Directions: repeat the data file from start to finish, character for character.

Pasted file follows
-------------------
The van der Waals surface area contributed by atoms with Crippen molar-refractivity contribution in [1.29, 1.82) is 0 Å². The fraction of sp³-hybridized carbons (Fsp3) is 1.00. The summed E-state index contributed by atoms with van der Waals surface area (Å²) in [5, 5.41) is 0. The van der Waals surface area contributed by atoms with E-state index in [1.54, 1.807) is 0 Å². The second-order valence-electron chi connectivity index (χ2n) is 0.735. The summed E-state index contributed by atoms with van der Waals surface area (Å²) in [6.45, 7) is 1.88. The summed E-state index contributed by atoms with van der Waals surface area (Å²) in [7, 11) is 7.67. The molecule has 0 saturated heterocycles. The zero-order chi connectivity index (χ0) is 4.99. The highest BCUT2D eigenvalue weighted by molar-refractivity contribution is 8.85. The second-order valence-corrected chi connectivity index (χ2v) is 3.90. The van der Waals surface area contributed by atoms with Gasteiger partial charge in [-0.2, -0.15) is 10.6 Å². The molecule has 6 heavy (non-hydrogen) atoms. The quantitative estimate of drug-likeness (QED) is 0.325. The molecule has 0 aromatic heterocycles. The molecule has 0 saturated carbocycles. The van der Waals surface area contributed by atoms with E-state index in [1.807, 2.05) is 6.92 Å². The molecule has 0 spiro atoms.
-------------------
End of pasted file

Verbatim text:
The van der Waals surface area contributed by atoms with Crippen molar-refractivity contribution in [1.29, 1.82) is 0 Å². The fraction of sp³-hybridized carbons (Fsp3) is 1.00. The summed E-state index contributed by atoms with van der Waals surface area (Å²) in [5, 5.41) is 0. The van der Waals surface area contributed by atoms with E-state index in [1.54, 1.807) is 0 Å². The second-order valence-electron chi connectivity index (χ2n) is 0.735. The summed E-state index contributed by atoms with van der Waals surface area (Å²) in [6.45, 7) is 1.88. The summed E-state index contributed by atoms with van der Waals surface area (Å²) in [7, 11) is 7.67. The molecule has 0 saturated heterocycles. The zero-order chi connectivity index (χ0) is 4.99. The highest BCUT2D eigenvalue weighted by molar-refractivity contribution is 8.85. The second-order valence-corrected chi connectivity index (χ2v) is 3.90. The van der Waals surface area contributed by atoms with Gasteiger partial charge in [-0.2, -0.15) is 10.6 Å². The molecule has 6 heavy (non-hydrogen) atoms. The quantitative estimate of drug-likeness (QED) is 0.325. The molecule has 0 aromatic heterocycles. The molecule has 0 saturated carbocycles. The van der Waals surface area contributed by atoms with E-state index in [1.807, 2.05) is 6.92 Å². The molecule has 0 spiro atoms.